• Caisse D'Epargne looked like a well-drilled team. I'm placing big bets on Valverde -- they should be in a good position to pick up their second Grand Tour this year.
  • Discovery didn't look great at the start. They seemed to have a bit of trouble falling into line at the beginning and they confused the rotations a bit. Still, they managed a very respectable fourth place at nine seconds back
  • Gerolsteiner looked horrible. They couldn't keep the line together, they didn't have their rotations down, and it cost them: heading into a roundabout they really split apart and team captain Davide Rebellin went down when he ran into the rear wheel of his teammate. They didn't wait for Rebellin, so he lost over two minutes on this very short stage, and the team only finished with 6 riders at the finish. In fact, Gerolsteiner looked as bad as Euskatel, but at least Euskatel didn't crash and finished with 7 riders.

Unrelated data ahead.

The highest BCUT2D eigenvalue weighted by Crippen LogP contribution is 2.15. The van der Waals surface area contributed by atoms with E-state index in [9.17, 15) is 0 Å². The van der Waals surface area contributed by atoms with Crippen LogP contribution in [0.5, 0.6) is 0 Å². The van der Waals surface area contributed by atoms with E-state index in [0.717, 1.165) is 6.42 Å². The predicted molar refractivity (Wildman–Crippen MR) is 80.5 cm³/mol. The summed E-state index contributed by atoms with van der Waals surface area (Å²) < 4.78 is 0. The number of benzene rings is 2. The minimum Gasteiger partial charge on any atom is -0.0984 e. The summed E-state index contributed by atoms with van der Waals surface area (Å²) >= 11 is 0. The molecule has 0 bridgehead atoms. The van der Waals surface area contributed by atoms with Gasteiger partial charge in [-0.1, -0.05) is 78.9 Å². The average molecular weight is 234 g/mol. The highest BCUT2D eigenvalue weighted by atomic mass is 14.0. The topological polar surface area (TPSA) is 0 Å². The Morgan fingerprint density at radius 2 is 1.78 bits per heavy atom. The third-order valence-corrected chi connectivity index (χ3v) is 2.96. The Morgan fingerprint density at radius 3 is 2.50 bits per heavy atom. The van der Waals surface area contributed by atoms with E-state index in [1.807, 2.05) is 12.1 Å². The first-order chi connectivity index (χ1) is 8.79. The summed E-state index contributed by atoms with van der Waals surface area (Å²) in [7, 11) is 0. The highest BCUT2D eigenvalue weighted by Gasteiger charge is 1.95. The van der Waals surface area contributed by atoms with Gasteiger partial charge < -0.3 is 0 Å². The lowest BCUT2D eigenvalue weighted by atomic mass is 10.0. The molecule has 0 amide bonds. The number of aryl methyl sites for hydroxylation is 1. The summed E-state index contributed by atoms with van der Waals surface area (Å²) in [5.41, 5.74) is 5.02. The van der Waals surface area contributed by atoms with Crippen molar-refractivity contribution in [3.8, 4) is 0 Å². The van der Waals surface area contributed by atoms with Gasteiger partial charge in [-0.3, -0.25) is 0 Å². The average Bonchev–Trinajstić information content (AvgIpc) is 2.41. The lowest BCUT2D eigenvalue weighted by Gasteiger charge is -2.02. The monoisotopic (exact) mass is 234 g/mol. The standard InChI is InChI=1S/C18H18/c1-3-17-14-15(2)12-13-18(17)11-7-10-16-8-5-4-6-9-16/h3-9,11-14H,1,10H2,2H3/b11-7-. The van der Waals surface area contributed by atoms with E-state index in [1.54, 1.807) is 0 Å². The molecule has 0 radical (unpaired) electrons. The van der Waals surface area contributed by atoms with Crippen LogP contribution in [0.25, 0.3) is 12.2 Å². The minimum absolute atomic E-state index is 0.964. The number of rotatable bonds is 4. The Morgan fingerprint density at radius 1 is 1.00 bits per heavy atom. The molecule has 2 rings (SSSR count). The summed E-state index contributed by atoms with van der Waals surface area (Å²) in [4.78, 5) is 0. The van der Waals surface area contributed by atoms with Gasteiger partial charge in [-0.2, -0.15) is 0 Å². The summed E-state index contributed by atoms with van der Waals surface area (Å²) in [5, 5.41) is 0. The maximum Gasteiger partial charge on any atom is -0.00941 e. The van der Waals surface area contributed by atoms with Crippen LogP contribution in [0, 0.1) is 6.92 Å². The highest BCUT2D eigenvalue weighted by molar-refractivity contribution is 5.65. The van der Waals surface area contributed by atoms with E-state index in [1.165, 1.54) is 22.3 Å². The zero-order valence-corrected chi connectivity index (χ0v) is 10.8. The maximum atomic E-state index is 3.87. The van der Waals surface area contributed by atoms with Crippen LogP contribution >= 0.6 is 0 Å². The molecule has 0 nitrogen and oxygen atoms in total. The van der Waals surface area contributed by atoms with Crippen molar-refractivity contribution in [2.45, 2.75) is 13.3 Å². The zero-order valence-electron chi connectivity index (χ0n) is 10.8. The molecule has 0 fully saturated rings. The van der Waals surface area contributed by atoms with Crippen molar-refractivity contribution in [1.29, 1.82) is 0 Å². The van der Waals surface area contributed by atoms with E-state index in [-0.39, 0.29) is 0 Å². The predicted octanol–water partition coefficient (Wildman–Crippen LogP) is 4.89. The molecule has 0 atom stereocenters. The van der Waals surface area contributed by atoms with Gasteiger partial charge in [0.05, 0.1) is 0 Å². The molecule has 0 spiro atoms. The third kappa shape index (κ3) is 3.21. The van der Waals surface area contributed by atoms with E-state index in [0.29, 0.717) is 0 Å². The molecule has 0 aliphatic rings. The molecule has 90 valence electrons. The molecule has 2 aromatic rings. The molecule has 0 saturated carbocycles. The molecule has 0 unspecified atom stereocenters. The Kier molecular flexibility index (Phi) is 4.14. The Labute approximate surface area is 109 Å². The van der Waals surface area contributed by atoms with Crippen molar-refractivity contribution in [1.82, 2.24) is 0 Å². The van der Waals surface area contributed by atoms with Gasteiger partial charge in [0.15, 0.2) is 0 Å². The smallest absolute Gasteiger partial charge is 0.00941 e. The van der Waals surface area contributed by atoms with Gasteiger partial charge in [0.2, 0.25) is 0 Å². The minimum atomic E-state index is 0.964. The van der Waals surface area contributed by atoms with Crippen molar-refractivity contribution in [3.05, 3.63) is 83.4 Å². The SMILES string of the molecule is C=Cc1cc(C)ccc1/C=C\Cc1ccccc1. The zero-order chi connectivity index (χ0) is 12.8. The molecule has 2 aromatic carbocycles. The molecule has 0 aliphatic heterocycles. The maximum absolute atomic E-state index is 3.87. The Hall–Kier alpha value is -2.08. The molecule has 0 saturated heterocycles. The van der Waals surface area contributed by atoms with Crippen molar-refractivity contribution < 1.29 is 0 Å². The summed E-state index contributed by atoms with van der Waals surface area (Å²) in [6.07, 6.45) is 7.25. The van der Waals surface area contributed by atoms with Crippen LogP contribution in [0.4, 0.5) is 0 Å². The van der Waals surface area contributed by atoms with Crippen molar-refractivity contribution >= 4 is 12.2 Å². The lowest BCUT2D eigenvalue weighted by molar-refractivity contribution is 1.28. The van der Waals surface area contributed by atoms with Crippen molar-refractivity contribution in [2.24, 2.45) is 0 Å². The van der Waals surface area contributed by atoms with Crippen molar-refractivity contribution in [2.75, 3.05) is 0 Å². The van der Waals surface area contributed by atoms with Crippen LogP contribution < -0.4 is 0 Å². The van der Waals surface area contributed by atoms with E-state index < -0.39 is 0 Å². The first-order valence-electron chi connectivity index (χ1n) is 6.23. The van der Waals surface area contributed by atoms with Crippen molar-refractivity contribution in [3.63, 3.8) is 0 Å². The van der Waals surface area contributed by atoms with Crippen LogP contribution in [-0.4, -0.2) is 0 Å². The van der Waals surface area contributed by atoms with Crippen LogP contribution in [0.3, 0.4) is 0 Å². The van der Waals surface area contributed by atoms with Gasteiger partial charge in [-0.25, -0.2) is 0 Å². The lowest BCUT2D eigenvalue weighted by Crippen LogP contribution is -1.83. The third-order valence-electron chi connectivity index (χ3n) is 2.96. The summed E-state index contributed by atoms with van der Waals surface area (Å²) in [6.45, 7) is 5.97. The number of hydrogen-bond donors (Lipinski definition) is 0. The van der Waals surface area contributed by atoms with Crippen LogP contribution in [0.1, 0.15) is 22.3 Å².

Links:

ToG Stage 5: Levi

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It was a dark and stormy stage that the riders refused to race until it was shortened -- the snowy, icy HC K�htal Pass climb was removed. The riders made up for the shortened route by riding the 100 miles very fast: 3:40:20. There was still a mountain top finish, and with a couple of kilometers to go, Levi attacked Kashechkin and Piepoli. Kashechkin and Piepoli couldn't give much chase until Jens Voigt joined their wheels, and it was Voigt, racing for the overall lead, that helped lift up the pace in order to put more distance between him and Discovery's Gusev. Levi still took the stage, but Voigt's determination got him into the overall lead, well earned after his stage 2 victory. I'm impressed to see that Gusev was even hanging in there, given that he's more of a time trialist and has had to hold his placing in the overall largely on his own efforts, as Discovery hasn't been able to protect him (correction: Gusev did have Devolder with him on the final climb today, though he was by himself on stage 2). I'm impressed with Voigt's high finish as well, though he admits he was helped by the elimination of the HC climb.